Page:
Top Five Sellers in the Everyday and Seasonal Market
Source: Data from the Greeting Card Association
Rise of the Commercial Industry
By the 1850’s, the greeting card had been transformed from a relatively expensive, handmade, and hand-delivered gift to a popular and affordable means of personal communication, largely because of advances in printing and mechanization, as well as the 1840 introduction of the postage stamp. However, Louis Prang, a German immigrant who started a small lithographic business near Boston in 1856, is generally credited with the start of the greeting card industry in the United States. Within ten years, he perfected the color lithographic process; his reproductions of great paintings surpassed those of other graphic artists in both the United States and Great Britain. During the early 1870’s, Prang began publishing deluxe editions of Christmas cards, and in 1875, he introduced the first complete line of Christmas cards to the American public. Prang’s cards reached the height of their popularity during the early 1890’s, when cheap imitative imports began to flood the market. Between 1890 and 1906, there was a marked decline in U.S. greeting card production, but the domestic business climate for greeting cards soon improved. During this time, a number of the industry’s leading publishers were founded. Most of the cards by these fledgling U.S. publishers bore little relation to Prang’s elaborate creations. By the early twenty-first century, two American card manufacturers, Hallmark Cards and American Greetings, had become the largest producers of greeting cards in the world.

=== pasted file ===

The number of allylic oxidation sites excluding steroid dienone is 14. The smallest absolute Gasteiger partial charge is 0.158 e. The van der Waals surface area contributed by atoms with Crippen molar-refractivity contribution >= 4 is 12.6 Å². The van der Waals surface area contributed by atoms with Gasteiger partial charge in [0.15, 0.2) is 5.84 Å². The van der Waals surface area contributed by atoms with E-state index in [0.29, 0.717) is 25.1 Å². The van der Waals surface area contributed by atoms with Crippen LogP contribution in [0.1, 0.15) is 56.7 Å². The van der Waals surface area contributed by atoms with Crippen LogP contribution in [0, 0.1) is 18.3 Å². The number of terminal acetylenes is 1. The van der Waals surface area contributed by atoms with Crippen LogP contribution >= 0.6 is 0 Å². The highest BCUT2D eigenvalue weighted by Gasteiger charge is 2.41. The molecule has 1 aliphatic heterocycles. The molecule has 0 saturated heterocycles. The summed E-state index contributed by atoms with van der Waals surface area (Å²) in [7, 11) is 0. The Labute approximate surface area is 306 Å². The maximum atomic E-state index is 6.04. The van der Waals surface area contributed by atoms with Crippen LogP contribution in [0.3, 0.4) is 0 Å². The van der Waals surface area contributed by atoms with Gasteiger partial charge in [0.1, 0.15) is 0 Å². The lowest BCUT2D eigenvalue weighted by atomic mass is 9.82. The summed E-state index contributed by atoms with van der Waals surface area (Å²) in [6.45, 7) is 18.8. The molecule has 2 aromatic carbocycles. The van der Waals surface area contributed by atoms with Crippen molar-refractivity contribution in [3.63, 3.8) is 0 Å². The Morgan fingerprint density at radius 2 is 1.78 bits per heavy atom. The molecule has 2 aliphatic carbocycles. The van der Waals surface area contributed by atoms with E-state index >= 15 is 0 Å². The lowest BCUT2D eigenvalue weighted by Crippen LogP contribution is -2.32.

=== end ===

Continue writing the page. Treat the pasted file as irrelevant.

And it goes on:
World War II and Beyond
During World War II, the industry rallied for the war effort, helping the government sell war bonds and providing cards for the soldiers overseas. This period also marked the beginning of the industry’s close relationship with the U.S. Post Office (later the U.S. Postal Service). By the 1950’s, the studio card (a long card with a short punch line) appeared on the scene to firmly establish the popularity of humor in American greeting cards.
During the 1980’s, alternative cards began to appear that did not honor any particular holiday but rather an event in a person’s life, such as a divorce, the beginning or ending of a relationship, or the death of a beloved pet. These cards continue to show the greatest sales growth of all card categories.